Saturday, 15 December 2012

Painful Paradox

The unspeakable news from a small town in Connecticut has slapped us wide awake again. Another wrenching tragedy has shattered any dream that the next self-help guru or political effort can save us. Like a poisonous snake, evil appeared in a primary classroom, spewing death and agony in all directions. Such evil lays bare the emptiness of our explanations for the way the cosmos works. Simplistic advisors and preachers stand exposed like the emperor in his so-called new clothes. This latest horror in a world of horrors silences any religious fantasies of a Santa Claus-God who will give us what we want if we’ve only been good enough. 

In the clarity brought by this appalling lightening flash we see our powerlessness to fix the dark side of human nature. Although there is the usual outcry for solutions and preventions, honesty demands humility, an admission that we cannot end evil. Nor can we understand why our Divine Creator does not intervene in ways that would seem obvious to us. Strike the shooter dead before he can shoot! Where are you, God?
Spiritual wisdom avers that the One who gave life to these sweet children and their teachers, deeply cherishes each one, including the young man who senselessly killed them all. How can this be?

Like Job, and David, we lament again, 
“How long, Lord? Will you forget us forever? 
How long will you hide your face from us?
How long must we wrestle with our thoughts
and day after day have sorrow in our hearts?” Psalm 13

Perhaps you saw the short video that I saw in the middle of hours of TV coverage. One young teacher told about her experience of sheltering several young children in a barricaded room. As the attacker banged on their door, she thought that hers might be the last words these little ones would hear on earth. Acknowledging that her action flouted the current restrictions on teachers, she admitted that she held each child’s face in her hands, looked into their wet, frightened eyes and said “I love you and it will be alright.”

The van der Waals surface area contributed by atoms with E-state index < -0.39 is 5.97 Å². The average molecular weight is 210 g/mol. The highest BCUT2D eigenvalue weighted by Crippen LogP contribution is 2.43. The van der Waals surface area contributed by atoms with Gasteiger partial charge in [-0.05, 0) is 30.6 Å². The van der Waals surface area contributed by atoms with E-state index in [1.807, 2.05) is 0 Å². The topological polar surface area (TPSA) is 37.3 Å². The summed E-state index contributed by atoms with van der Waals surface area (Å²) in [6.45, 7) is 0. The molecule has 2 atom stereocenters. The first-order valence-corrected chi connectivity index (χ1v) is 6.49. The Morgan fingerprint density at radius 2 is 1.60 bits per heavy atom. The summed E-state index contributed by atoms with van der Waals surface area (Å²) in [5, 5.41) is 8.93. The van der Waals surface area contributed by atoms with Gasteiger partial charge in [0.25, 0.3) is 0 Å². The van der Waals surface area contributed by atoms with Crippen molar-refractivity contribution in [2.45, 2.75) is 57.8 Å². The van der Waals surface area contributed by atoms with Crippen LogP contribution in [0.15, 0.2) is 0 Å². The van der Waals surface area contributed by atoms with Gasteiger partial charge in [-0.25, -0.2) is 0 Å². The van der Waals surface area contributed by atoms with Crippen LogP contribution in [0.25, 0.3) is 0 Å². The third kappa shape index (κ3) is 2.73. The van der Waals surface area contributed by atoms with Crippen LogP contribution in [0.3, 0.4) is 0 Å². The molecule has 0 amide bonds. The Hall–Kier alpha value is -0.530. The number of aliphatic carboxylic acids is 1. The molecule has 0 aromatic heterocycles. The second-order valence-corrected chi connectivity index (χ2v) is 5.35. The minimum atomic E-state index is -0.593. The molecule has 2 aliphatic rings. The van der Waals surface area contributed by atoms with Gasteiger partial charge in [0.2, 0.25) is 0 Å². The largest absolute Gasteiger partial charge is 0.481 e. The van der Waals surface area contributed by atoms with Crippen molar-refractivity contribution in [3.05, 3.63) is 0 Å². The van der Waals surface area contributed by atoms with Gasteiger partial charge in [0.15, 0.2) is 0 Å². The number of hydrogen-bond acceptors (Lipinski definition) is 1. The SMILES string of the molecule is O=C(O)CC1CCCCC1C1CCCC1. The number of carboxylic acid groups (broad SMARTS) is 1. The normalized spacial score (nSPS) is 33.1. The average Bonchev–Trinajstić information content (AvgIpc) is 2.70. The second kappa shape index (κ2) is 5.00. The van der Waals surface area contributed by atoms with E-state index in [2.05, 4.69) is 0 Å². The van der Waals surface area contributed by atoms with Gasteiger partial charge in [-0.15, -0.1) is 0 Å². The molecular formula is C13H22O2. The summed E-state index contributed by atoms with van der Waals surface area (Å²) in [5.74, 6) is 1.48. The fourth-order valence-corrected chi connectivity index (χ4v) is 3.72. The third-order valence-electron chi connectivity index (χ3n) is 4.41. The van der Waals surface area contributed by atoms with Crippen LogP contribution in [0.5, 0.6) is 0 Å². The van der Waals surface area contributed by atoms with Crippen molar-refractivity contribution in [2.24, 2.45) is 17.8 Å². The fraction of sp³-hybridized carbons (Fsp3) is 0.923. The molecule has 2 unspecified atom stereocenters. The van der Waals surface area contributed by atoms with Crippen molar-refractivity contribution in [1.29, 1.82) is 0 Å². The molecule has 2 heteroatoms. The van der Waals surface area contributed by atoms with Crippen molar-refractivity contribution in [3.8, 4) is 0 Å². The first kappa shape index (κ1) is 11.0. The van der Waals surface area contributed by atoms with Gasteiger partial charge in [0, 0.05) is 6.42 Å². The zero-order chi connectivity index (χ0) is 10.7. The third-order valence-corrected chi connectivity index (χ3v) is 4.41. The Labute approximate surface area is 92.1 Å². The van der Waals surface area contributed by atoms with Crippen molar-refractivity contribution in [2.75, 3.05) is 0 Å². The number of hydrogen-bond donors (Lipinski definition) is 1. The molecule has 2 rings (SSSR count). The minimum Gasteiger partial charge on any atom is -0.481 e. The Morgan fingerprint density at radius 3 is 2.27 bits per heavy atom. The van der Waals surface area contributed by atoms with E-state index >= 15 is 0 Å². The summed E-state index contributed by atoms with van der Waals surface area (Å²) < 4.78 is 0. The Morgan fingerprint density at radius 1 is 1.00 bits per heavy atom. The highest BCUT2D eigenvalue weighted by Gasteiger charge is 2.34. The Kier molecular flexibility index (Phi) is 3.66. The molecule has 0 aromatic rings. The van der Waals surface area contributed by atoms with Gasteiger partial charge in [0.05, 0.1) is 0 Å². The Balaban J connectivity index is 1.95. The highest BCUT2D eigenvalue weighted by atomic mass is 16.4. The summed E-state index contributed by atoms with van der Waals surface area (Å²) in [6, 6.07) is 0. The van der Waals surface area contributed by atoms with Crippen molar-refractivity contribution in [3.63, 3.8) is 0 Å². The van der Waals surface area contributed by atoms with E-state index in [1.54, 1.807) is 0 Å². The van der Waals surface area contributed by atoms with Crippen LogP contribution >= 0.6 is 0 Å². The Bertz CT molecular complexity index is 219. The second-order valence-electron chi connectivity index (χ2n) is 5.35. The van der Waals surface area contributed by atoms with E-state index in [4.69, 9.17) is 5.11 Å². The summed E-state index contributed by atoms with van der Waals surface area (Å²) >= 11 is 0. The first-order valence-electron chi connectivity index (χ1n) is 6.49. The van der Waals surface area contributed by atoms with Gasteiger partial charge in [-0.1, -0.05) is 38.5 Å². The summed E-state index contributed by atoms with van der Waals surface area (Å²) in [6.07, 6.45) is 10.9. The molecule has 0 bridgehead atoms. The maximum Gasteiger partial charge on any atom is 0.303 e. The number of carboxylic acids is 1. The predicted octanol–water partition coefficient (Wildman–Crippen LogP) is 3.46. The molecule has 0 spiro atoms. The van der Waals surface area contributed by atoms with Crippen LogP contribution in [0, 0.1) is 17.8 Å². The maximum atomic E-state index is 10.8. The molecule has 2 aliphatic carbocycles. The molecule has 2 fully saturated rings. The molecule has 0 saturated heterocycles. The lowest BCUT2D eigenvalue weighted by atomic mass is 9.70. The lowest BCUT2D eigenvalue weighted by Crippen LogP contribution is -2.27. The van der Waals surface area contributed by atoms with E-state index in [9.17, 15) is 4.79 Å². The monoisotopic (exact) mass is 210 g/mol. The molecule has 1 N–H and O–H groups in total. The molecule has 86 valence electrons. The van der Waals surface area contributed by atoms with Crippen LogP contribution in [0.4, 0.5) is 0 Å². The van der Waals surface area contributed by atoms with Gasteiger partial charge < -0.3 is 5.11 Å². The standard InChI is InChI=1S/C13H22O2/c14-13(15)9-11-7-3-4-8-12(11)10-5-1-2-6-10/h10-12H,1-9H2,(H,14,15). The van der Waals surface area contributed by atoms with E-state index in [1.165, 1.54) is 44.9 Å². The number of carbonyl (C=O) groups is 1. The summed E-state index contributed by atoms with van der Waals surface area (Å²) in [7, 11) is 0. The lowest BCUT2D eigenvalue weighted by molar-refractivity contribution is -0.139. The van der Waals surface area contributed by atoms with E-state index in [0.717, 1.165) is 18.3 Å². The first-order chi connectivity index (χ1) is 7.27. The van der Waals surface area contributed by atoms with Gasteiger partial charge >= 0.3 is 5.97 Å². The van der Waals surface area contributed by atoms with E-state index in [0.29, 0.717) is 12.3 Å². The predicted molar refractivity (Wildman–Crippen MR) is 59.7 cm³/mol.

Awesomely, she embodied God’s loving presence in the midst of unfathomable terror and destruction. 

As the devoted teacher sensed, when fear and evil strike, we need to hear those words, once written by medieval nun, Julian of Norwich, “All will be well. All will be well.” 
A life of faith accepts the aching paradox.
There came a time for Jesus when his hard and complex teachings about God’s ways for human life drove away many of his followers. (John 6) 
He turned to his devotees and asked, “Are you going to leave me, too?” 
In the centuries since, most Christians have come to a similar crisis when things like Friday’s slaughter have happened. How can I trust a God who is beyond my understanding? After many tears and much soul-searching, after research into history and theology, eventually we reply like Peter, “Jesus, to whom would we go? You have the words of unending life.”

King David cried out the “How long?” lament above, but afterward went on to write,
“But I trust in your unfailing love; my heart rejoices in your salvation.
I will sing the Lord’s praise,
for he has been good to me.” Psalm 13

Dear Readers, through tears of empathy for those poor families, colleagues and emergency workers who could not save the children, I echo this confession from the Jewish scriptures, and gently offer the testimony that follows: 

“My heart is not proud, Lord,
my eyes are not haughty;
I do not occupy myself with things too great or too mysterious for me.” 
“But I have calmed and quieted myself,
I am like a weaned child with its mother;
like a weaned child I am content. Psalm 131

May the hurting folks in Connecticut, and we, fully grieve evil, keep working to bring healing, and yet find God’s peace in the midst.